Orthography - Making Your Own Alphabet

This is Part One, Part Two, Part Three
The idea of making up my own alphabet was probably the first thing that attracted me to conlanging. After I learned Bulgarian, I made up a code that was based on Cirth and Bulgarian. I sent my brother the code and would mail him letters using it, just for fun. I started thinking about developing a new alphabet later, when I was playing the Myst games, and I saw the flowing script of D'Ni (D'Ni is a conlang Cyan/Richard Watson developed for their games and books).

First things to consider as you start developing your alphabet - What do you want?
  • a phonetic alphabet
  • a non-phonetic alphabet (like English)
  • or a syllable-based alphabet (meaning one character per syllable, like po, kee, ot, or kel, would be represented by one character/Tibetan is syllabic)
  • or an abjad, which would be a consonant-only-alphabet, and all vowels would be represented by diacritic marks (Hebrew and Arabic are examples)
A little research on Omniglot will get you acquainted with these concepts, and show you how these alphabet systems work and look.

Two main principles guided me as I began developing my alphabet: as I had been studying phonology, I realized that Tolkien designed and arranged the Cirth runes so that sounds that came from different regions of the mouth looked different, and sounds that came from a certain place in the mouth resembled each other. Meaning, the P and B are similar, B just has an extra stroke, which seems natural because B is P but voiced. And P and M are similar, because they are both bilabial consonants. Personally, I just thought there was something cool about that. The other principle I wanted to integrate into my alphabet was something I found while researching D'Ni: the letters seemed to be made up of simple strokes, combined in different ways. And the D'Ni numbers, which look so different from the letters, also appeared to be rooted in the same simple strokes.

So, I wanted to create an alphabet that would correspond in some way to the IPA chart, where simple strokes could be substituted for 'bilabial,' 'dental,' 'velar,' etc. and another set of strokes for 'plosive,' 'nasal,' 'fricative,' etc. so that if you knew what strokes meant what, you could tell how a letter should sound, just by looking at it.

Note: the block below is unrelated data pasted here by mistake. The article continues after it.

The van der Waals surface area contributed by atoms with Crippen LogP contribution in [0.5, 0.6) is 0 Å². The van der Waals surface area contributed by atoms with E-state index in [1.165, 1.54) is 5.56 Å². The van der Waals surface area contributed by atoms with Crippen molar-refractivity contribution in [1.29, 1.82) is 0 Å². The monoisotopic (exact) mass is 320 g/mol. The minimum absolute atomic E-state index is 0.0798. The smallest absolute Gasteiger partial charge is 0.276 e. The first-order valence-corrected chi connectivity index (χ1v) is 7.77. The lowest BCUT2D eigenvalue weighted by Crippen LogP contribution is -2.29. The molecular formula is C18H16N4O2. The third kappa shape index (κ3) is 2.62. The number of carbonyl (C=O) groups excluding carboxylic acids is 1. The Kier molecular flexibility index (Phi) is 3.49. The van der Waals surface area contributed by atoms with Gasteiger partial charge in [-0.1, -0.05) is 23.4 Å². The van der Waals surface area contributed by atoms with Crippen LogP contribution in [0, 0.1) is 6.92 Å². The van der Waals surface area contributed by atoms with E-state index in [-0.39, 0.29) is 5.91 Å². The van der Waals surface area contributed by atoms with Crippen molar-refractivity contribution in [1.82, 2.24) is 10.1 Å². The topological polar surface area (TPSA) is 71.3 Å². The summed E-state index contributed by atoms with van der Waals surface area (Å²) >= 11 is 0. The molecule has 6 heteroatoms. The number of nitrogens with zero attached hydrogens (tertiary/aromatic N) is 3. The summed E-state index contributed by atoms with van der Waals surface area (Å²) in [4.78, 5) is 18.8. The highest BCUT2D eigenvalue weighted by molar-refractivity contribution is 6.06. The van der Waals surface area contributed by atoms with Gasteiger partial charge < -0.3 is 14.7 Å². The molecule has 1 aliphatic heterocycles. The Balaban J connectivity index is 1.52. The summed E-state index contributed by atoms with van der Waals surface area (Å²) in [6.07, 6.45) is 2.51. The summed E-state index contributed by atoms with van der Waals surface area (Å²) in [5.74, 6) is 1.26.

After learning about aUi, I toyed with the idea of giving runic meaning to each letter, so that just by putting a certain vowel or consonant in a word, you knew it had something to do with sound, or motion, or movement. I still toy with this idea, but for now, I think it restricts me on word creation more than I would like. But I still find the ideas of multiple layers of meaning built into the language to be delicious... Mmm... :)

So I had pretty clear design principles. But what sort of look did I want for the letters? I wanted something that could first be drawn with sticks in the dirt, that looked runic enough to be carved into wood and stone, but which had the potential to later become a beautiful flowing script like D'Ni. I spent a lot of time on Omniglot.com, studying all sorts of alphabets there. I found myself looking at Tibetan over and over. I liked the shapes and curves in the letters, but not the complexity. I didn't want letters that had so many strokes it took a long time to write anything. The other alphabet I started looking at a lot was Georgian. It was probably modelled after the Greek alphabet (as is our English alphabet), but the Asomtavruli version looked different in a way I liked. Thats really the only way to describe it.

Despite knowing the design principles I wanted, and having a resource like Omniglot.com at my fingertips, it was a long time before I discovered the letter shapes I would ultimately use for my conlang.

Continue to part two!


baalak said...

It is a bizarre feeling, seeing your thoughts and feeling written by another's hand. You and I come from a very, very similar place when it comes to Orthography.

I've been interested in making my own alphabets since I was a small child and I realized that it was possible. Many of the stories and series I've enjoyed the most have contained such alphabet-cyphers. It wasn't until I realized that they were, in fact, nothing but cyphers, that I became disillusioned with the concept. It was no longer fulfilling until I had a new language to record.

You and I share a great deal of our design document as well, it seems. I, too, would like a phonetic alphabet, where each letter tells you by its shape where in the mouth you should pronounce it. The thought of the characters calling out to be spoken is enticing to me.

I have also thought of giving each phoneme its own semantic meaning, but like you found that this limited my capacity to form words far too much.

I found Omniglot, and inspiration in the Tibetan script, but also in the Mongolian alphabet. I love the way each character flows into the next, how the letters vary depending on where in the word they appear, the vertical approach, etc.

Though it took you a long time to find your script, mine is still nebulous. Existing only in the unreachable parts of my imagination. If you're interested in my initial iterations for my Glaubaal script, you can find them on my blag.

- Baalak Nalzar-aung.

Lovi said...

It's nice I'm not alone!

I know this post is really old, but I just thought I'd mention that you could do something like aUi with your own letters, sort of like Japanese kanji. For example, "tsuki" is written as a rectangle (tall) with a line through the middle (across). "Tsuki" means moon, but it is used to write the word for month, even though they're not the same word, even in Japanese.